The Circular Plastics Alliance to boost chemical recycling
20 September 2019, Brussels. – By signing the Declaration of the Circular Plastics Alliance, the European Chemical Industry Council (Cefic) joins the EU-wide voluntary movement to increase recycling and the uptake of recycled plastics in the EU by 2025.
The chemical industry can play a leading role in increasing the amount of recycled plastic by scaling up the chemical recycling technology.
Approximately 15% of the plastic waste generated in the EU currently finds its way back into the EU market, and the only recycling technology available now at large scale is mechanical recycling. But not all types of plastic waste can be efficiently tackled by mechanical recycling. Other technologies, including chemical recycling, are needed to increase the amount of recycled plastic.
Cefic President Daniele Ferrari: “Chemical recycling is a game changer for plastic recycling as it means that more types of plastics can be transformed into new material. Scaling up this technology will make Europe a global leader in circular economy solutions. Complementing mechanical with chemical recycling will be essential to solve the EU plastic waste problem and achieve the Alliance’s target of having 10 million tonnes of recycled plastic back into products by 2025.”
Chemical recycling can process mixed or contaminated plastic waste and break it down into valuable building blocks for new chemical products, including plastics. The cycle can be repeated all over again, which means that no plastic will end up in a landfill. Chemical recycling will also be an important step in managing legacy chemicals in waste.
The Declaration has also been signed by more than 90 other EU trade associations, companies, public authorities and members states involved in the plastics value chains.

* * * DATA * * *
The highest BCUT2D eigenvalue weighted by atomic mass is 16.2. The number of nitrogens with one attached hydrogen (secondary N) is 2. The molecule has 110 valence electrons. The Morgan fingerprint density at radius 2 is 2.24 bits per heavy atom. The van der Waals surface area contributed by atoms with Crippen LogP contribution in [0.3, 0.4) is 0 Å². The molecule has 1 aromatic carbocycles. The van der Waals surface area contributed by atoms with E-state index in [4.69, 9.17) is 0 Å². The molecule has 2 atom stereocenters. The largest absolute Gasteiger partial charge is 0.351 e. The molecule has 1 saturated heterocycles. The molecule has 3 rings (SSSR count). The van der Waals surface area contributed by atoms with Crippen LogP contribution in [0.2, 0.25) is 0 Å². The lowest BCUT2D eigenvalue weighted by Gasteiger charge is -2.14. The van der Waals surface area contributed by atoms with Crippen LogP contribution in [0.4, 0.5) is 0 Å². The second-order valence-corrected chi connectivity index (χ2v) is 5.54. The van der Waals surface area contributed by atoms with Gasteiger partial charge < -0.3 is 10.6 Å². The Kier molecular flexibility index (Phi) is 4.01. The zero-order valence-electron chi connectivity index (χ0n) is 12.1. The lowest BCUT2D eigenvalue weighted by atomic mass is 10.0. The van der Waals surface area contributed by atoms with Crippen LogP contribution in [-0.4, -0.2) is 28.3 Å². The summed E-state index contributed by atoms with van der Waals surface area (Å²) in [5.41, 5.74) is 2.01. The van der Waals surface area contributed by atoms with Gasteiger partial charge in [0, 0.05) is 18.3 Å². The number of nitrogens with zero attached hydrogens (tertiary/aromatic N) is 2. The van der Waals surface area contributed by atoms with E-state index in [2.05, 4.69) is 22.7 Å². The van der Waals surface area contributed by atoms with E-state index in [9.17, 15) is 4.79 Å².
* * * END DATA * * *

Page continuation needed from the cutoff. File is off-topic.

Chemical recycling is a process that allows the recycling of lower grade and mixed plastic waste. While solid and pure plastic waste, such as plastic water bottles, can be recycled mechanically, chemical recycling has the capacity to process waste from multi-layered plastic products, such as food packaging, and products that contain legacy chemicals which must be removed before recycling.
During the chemical recycling process, the structure of plastic is changed and converted into chemical substances, including monomers, that are used again as a new raw material. In other words, plastic waste is recycled into new resources for the chemical industry. These resources can then be used to make new plastic, rather than using non-renewable resources, or other chemical products.
The plastic made from chemically recycled material is of the identical quality and properties as ‘virgin’ plastic and can be used in the same products or packaging.